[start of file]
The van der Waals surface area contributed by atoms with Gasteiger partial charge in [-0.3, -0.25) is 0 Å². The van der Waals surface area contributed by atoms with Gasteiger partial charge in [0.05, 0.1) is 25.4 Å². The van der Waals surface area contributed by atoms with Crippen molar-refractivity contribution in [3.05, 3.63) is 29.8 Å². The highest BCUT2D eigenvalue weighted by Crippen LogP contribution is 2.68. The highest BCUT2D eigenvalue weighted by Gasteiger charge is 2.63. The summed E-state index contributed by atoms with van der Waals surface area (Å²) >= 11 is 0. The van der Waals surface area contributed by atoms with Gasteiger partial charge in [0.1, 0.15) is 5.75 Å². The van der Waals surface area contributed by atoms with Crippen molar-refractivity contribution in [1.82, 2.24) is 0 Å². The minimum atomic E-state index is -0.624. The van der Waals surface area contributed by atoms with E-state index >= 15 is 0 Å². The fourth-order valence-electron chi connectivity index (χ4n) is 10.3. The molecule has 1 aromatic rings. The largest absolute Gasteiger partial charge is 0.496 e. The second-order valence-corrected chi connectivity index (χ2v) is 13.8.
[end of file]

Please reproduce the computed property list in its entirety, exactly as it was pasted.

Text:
The van der Waals surface area contributed by atoms with Gasteiger partial charge in [-0.3, -0.25) is 0 Å². The van der Waals surface area contributed by atoms with Gasteiger partial charge in [0.05, 0.1) is 25.4 Å². The van der Waals surface area contributed by atoms with Crippen molar-refractivity contribution in [3.05, 3.63) is 29.8 Å². The highest BCUT2D eigenvalue weighted by Crippen LogP contribution is 2.68. The highest BCUT2D eigenvalue weighted by Gasteiger charge is 2.63. The summed E-state index contributed by atoms with van der Waals surface area (Å²) >= 11 is 0. The van der Waals surface area contributed by atoms with Gasteiger partial charge in [0.1, 0.15) is 5.75 Å². The van der Waals surface area contributed by atoms with Crippen molar-refractivity contribution in [1.82, 2.24) is 0 Å². The minimum atomic E-state index is -0.624. The van der Waals surface area contributed by atoms with E-state index >= 15 is 0 Å². The fourth-order valence-electron chi connectivity index (χ4n) is 10.3. The molecule has 1 aromatic rings. The largest absolute Gasteiger partial charge is 0.496 e. The second-order valence-corrected chi connectivity index (χ2v) is 13.8.